EDGEMONT CAPITAL BLOG

Strategic Buyer or Private Equity?

How should you choose a deal partner? It all depends on your objectives. Let’s consider two options:

1. Strategic buyers are companies already in similar areas of business. They seek to enhance their current model to reap financial rewards. This also includes portfolio companies operating as acquisition platforms to private equity firms.

2. Financial buyers are mostly private equity firms. They include companies with experience in a similar industry. Their goal is for the company to be a standalone investment with opportunities for growth and increased cash flow. They may also attempt to convert the company to an acquisition platform.

Financial executives must juggle several issues during a sale, so it’s vital to evaluate the differing goals of different types of buyers and then make an intelligent assessment to determine which will be best for the company. Determining the company owners’ goals and their understanding of a successful transaction can lay the groundwork for a successful relationship. Knowing the objectives of prospective buyers can help further align and reconcile the collective goals of both parties involved in the transaction.

Characteristics of Strategic Buyers Compared to Private Equity
Don’t oversell. A proper valuation reduces risk. Strategic buyers plan to pay top dollar to realize synergies in their existing operations. They may also offer a higher price in exchange for stock, but that’s a risky undertaking.

By contrast, private equity firms tend to offer a lower initial price, but with greater opportunities for long-term gain if the owner retains a portion of the company and the business sells.

The deal structure must meet the buyer’s needs. Strategic buyers typically acquire 100% of the target company. Private equity firms and other financial buyers often offer all-cash structures with flexibility that meets different needs of the ownership. They can cash out some owners and allow some to leave equity in the business.

Financial leverage is key. Private equity is comfortable with higher debt in the capital structure of a purchase than strategic buyers. This can lead to an over-leveraged business that reduces the reinvestment value of operating cash flow. Financial executives at the target company should carefully analyze debt load to make a well informed decision.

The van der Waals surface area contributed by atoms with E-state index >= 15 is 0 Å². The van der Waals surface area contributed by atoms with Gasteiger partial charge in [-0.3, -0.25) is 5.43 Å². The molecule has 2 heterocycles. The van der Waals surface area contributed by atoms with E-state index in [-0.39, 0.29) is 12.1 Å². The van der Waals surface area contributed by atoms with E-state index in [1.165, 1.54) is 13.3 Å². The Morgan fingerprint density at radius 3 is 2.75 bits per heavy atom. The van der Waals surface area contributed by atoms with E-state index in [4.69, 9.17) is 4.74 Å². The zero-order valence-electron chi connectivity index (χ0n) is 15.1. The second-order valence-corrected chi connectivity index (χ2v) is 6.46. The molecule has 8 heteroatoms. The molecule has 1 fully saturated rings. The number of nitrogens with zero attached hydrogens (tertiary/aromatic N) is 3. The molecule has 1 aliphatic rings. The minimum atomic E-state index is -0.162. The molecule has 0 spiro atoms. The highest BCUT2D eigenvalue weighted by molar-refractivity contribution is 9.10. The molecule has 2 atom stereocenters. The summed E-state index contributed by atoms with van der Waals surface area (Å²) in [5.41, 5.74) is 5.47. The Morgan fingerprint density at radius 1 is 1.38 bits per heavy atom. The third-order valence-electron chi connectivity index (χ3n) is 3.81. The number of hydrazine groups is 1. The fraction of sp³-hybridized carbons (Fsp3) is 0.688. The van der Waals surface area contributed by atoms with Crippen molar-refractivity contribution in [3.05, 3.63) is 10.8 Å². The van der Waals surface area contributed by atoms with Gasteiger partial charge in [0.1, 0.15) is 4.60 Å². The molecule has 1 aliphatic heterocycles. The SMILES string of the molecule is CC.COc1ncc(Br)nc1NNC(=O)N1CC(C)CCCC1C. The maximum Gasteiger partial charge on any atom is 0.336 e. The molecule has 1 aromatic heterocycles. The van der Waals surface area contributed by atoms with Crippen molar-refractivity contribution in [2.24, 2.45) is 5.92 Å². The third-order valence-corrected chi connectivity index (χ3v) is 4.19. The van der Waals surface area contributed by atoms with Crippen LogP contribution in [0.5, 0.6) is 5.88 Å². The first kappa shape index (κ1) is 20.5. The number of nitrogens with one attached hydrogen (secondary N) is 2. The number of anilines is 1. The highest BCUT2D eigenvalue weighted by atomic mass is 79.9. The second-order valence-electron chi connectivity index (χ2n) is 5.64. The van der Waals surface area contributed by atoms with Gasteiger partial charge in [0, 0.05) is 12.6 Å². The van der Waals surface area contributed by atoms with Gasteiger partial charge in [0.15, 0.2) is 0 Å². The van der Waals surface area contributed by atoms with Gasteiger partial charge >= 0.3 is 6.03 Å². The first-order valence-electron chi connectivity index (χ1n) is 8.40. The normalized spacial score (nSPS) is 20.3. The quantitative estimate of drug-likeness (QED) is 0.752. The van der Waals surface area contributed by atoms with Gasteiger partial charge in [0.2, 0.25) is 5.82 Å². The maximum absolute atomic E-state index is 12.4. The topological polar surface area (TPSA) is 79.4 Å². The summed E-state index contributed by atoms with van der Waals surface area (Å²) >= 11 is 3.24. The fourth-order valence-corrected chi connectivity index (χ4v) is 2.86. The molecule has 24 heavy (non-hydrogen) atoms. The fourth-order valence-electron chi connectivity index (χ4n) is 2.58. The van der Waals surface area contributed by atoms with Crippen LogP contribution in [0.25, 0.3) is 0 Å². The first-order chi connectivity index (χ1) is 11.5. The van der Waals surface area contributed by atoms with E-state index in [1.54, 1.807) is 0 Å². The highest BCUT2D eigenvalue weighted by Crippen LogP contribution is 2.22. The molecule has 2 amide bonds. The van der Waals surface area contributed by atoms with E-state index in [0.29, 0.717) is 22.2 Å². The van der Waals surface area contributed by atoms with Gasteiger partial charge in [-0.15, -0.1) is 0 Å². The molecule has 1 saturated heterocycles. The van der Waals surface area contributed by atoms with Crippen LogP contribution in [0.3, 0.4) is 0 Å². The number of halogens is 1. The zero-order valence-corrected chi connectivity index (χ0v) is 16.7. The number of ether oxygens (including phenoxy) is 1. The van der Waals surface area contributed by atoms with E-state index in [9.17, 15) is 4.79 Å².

At closing, a strategic buyer’s industry expertise can reduce the length and complexity of due diligence. Financial buyers may lack this expertise and instead opt to bring in consultants. This can draw out the process. Nevertheless, this expertise can identify and solve common problems, preventing post-closing disputes.

It’s important to learn a buyer’s investment criteria. Don’t shy away from difficult questions. Carefully review buyers’ investment criteria, particularly when partnering with private equity firms. It’s equally important to look at a buyer’s previous transactions. Every transaction includes a lot of positive talk, but target company owners must look at the whole picture. It’s key to uncover issues that can disrupt the deal before the transaction closes.

Sellers must ensure their strategy and vision is aligned with the buyer’s. Strategic buyers often already have their own plans. It’s up to the company to explain its vision and goals for success. Likewise, company culture, employees, and legacy can be an issue. If it’s important to minimize disruptions and ensure the company culture, a private equity firm might be the best choice. Strategic buyers, by contrast, will look to minimize costs and streamline operations, often through downsizing.

Consider which party will take the lead on control and governance as seller typically makes early decisions that determine this relationship. Strong negotiation skills are key. When companies wish to sell 100%, a transaction with a strategic buyer will be more straightforward. Private equity, by contrast, may be open to other options. Financial executives should help the company sort through the options and address control and governance issues arising from various options. In most cases, a pending sale will necessitate a more formal governance process, including regular board meetings.

Buyers must tell sellers about their long-term financial and operating objectives. It’s best to let management run daily operations and the due diligence process will reveal the extent to which current management remains in control.

Finally, it’s important to consider the exit plan. Private equity often exits by selling to a strategic buyer. The second option is to sell to another private equity company. So even if the first transaction is with a financial buyer, the target company and managers will typically sell their ownership shares to a strategic buyer.